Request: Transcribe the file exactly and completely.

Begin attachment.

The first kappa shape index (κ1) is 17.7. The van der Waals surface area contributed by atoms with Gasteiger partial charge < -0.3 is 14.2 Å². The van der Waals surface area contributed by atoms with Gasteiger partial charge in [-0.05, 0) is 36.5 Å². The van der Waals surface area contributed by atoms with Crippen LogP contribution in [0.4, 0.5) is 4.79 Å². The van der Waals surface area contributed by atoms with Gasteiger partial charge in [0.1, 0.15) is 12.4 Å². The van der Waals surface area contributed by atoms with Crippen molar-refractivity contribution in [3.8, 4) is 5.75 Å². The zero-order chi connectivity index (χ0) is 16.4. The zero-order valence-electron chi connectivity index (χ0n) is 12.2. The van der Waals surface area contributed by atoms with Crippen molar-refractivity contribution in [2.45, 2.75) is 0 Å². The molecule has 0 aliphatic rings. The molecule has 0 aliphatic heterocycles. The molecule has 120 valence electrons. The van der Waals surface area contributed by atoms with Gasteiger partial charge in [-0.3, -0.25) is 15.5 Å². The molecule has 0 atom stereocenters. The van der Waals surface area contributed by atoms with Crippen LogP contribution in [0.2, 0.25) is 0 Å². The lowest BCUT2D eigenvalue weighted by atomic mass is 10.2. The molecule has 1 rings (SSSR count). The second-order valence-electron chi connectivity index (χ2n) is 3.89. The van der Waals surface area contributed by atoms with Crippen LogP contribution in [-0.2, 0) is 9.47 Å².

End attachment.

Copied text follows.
The first kappa shape index (κ1) is 17.7. The van der Waals surface area contributed by atoms with Gasteiger partial charge < -0.3 is 14.2 Å². The van der Waals surface area contributed by atoms with Gasteiger partial charge in [-0.05, 0) is 36.5 Å². The van der Waals surface area contributed by atoms with Crippen LogP contribution in [0.4, 0.5) is 4.79 Å². The van der Waals surface area contributed by atoms with Gasteiger partial charge in [0.1, 0.15) is 12.4 Å². The van der Waals surface area contributed by atoms with Crippen molar-refractivity contribution in [3.8, 4) is 5.75 Å². The zero-order chi connectivity index (χ0) is 16.4. The zero-order valence-electron chi connectivity index (χ0n) is 12.2. The van der Waals surface area contributed by atoms with Crippen molar-refractivity contribution in [2.45, 2.75) is 0 Å². The molecule has 0 aliphatic rings. The molecule has 0 aliphatic heterocycles. The molecule has 120 valence electrons. The van der Waals surface area contributed by atoms with Gasteiger partial charge in [-0.3, -0.25) is 15.5 Å². The molecule has 0 atom stereocenters. The van der Waals surface area contributed by atoms with Crippen LogP contribution in [0.2, 0.25) is 0 Å². The lowest BCUT2D eigenvalue weighted by atomic mass is 10.2. The molecule has 1 rings (SSSR count). The second-order valence-electron chi connectivity index (χ2n) is 3.89. The van der Waals surface area contributed by atoms with Crippen LogP contribution in [-0.2, 0) is 9.47 Å².